Entrepreneurs worldwide see these success stories and hope to create their own. The majority of these new franchises will be limited in their geographic reach but will provide an opportunity to create local employment opportunities. Some will venture to the US. The expectation is that each of these new franchise systems will be defined by the quality of the service it offers rather than the location of its home office. What matters is how these new brands offer credible opportunities for perspective small business owners and the employees they hire.

    Franchising is a reflection of the global forces at work in today’s economy. No longer can it be expected that the US will dominate the market. We can expect US franchisors to lead by example. And as markets around the world have welcomed our franchise brands, we can do the same for theirs.

    Posted by Kathleen McDonald | August 4, 2011, 5:51 am
  2. Excellent points, Kathleen. In reality, we need to look beyond the ownership of the franchisor, and focus on the heart of the the organization’s success – the franchisees. Without successful franchise owners, no franchise is sustainable.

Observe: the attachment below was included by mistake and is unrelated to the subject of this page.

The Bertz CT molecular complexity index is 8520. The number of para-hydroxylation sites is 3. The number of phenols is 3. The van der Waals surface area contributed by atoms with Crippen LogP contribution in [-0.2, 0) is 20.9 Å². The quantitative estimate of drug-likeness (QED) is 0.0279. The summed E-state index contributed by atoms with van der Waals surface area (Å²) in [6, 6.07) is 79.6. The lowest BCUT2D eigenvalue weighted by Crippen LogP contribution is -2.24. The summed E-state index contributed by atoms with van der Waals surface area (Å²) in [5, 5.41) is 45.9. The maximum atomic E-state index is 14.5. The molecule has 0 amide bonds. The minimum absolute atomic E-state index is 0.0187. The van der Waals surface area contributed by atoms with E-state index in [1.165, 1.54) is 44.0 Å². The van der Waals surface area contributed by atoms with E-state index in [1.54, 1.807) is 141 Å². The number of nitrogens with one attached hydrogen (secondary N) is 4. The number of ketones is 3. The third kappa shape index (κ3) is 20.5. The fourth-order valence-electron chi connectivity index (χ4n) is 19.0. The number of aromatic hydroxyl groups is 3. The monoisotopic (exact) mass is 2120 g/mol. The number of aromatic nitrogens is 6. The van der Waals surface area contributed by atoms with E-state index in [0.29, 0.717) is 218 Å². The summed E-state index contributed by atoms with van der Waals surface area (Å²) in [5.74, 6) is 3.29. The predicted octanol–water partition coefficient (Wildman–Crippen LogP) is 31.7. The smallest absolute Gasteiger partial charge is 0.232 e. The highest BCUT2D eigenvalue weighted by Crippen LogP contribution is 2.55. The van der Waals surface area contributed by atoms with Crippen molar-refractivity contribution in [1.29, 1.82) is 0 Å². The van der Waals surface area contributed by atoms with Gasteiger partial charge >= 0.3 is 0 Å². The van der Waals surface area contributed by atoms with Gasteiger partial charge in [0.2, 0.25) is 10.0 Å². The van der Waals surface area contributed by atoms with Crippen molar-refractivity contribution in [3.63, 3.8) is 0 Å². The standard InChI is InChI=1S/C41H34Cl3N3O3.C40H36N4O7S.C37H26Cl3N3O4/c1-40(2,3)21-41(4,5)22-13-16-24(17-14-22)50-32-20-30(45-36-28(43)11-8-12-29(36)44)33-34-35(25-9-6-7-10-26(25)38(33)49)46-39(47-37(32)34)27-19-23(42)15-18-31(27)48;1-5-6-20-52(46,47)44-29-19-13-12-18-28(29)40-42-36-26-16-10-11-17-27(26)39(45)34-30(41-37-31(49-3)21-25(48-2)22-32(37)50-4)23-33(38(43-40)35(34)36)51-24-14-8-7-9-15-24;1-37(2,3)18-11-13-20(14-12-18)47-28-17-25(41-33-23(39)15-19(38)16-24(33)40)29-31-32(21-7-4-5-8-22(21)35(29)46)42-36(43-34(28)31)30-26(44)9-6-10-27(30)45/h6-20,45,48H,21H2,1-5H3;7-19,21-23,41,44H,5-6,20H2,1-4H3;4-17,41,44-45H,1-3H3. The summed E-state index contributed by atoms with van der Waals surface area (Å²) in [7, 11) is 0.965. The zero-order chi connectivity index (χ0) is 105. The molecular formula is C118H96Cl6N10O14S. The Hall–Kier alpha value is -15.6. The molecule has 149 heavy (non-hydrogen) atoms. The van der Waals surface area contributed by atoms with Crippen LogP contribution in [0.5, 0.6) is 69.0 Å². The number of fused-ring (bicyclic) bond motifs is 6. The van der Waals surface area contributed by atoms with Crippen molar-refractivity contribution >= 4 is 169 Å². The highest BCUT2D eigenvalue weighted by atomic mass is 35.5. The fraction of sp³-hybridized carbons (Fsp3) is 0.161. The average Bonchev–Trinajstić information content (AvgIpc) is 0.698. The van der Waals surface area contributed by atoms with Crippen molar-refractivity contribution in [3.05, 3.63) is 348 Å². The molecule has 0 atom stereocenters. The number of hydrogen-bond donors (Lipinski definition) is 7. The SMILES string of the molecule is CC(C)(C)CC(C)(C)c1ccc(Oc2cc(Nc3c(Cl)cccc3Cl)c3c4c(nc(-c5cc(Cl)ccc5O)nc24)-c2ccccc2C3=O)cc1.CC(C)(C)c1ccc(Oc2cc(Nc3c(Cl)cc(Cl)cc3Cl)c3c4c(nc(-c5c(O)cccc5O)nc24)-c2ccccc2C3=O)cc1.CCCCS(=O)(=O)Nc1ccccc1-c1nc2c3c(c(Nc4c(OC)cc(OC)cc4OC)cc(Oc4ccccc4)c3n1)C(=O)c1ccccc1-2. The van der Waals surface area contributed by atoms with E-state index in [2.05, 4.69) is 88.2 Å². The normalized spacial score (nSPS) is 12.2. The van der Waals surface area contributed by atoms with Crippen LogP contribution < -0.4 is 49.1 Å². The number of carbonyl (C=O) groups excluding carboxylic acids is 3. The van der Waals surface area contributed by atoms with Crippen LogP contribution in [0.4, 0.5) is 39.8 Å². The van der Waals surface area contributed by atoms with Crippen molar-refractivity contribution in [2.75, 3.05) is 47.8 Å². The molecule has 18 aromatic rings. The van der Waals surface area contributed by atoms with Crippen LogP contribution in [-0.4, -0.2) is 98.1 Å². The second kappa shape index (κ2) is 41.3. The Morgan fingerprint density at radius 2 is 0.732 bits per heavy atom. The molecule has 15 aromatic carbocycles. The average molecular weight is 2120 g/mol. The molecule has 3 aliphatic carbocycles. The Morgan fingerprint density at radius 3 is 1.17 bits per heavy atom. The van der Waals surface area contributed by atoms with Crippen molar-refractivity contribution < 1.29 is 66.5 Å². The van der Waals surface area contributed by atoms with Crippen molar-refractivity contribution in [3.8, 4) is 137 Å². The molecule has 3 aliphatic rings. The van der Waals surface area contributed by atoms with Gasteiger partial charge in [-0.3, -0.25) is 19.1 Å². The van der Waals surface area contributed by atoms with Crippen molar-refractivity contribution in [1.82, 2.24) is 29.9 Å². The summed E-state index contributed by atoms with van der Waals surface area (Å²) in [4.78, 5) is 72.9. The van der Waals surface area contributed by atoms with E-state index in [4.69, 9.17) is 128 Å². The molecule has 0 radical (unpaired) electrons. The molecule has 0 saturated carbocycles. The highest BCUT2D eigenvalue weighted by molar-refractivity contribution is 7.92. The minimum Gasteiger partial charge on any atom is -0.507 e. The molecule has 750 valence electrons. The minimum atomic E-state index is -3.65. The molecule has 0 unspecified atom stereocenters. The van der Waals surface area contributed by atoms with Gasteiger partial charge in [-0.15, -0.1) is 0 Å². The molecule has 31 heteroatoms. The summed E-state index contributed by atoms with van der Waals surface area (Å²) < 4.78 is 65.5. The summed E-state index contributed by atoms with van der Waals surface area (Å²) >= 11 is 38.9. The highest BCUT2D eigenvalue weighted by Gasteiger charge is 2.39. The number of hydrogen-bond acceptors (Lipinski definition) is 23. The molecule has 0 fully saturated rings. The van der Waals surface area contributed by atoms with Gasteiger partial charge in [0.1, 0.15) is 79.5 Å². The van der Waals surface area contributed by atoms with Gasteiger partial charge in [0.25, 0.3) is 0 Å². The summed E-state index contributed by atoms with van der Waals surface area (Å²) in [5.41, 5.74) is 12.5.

Since they are typically locally-owned businesses, international franchise networks are in-fact global organizations with local ownership. As a result, their customers are truly “buying locally.”

    I also like your point about job creation, which is sorely needed in these tough economic times, regardless of the origins of the franchisor.

    Posted by rayhays | August 4, 2011, 8:13 am
  3. One area not to overlook in this discussion is the rise of “private franchising” aka network marketing. Network marketing has eveolved dramatically from the MLMs of the 70s and 80s.